Biomechanical and neuromuscular impairments in individuals with gluteal tendinopathy
Melbourne School of Health Sciences Collected Works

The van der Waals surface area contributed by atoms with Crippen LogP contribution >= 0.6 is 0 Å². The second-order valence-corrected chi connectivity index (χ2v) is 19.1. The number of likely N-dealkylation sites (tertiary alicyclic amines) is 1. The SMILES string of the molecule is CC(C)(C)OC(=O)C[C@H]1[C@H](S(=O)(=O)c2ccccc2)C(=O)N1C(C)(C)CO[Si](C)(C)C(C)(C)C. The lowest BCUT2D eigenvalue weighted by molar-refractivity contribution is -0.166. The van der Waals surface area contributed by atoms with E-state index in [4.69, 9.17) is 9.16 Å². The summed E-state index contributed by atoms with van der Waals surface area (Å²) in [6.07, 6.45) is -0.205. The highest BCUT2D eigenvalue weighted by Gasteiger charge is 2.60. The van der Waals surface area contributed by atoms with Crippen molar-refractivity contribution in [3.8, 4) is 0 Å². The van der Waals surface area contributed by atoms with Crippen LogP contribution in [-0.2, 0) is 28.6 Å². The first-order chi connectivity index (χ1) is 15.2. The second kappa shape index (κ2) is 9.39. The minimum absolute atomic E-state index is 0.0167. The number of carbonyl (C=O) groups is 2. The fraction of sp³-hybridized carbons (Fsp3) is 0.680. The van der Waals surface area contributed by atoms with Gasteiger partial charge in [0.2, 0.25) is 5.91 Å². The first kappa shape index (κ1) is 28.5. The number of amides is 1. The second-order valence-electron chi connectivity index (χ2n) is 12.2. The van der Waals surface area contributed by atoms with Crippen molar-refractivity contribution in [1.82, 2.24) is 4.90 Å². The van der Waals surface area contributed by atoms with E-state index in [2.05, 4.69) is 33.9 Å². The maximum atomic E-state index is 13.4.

Document TypePhD thesis
Access StatusOnly available to University of Melbourne staff and students, login required
© 2016 Dr. Kim Allison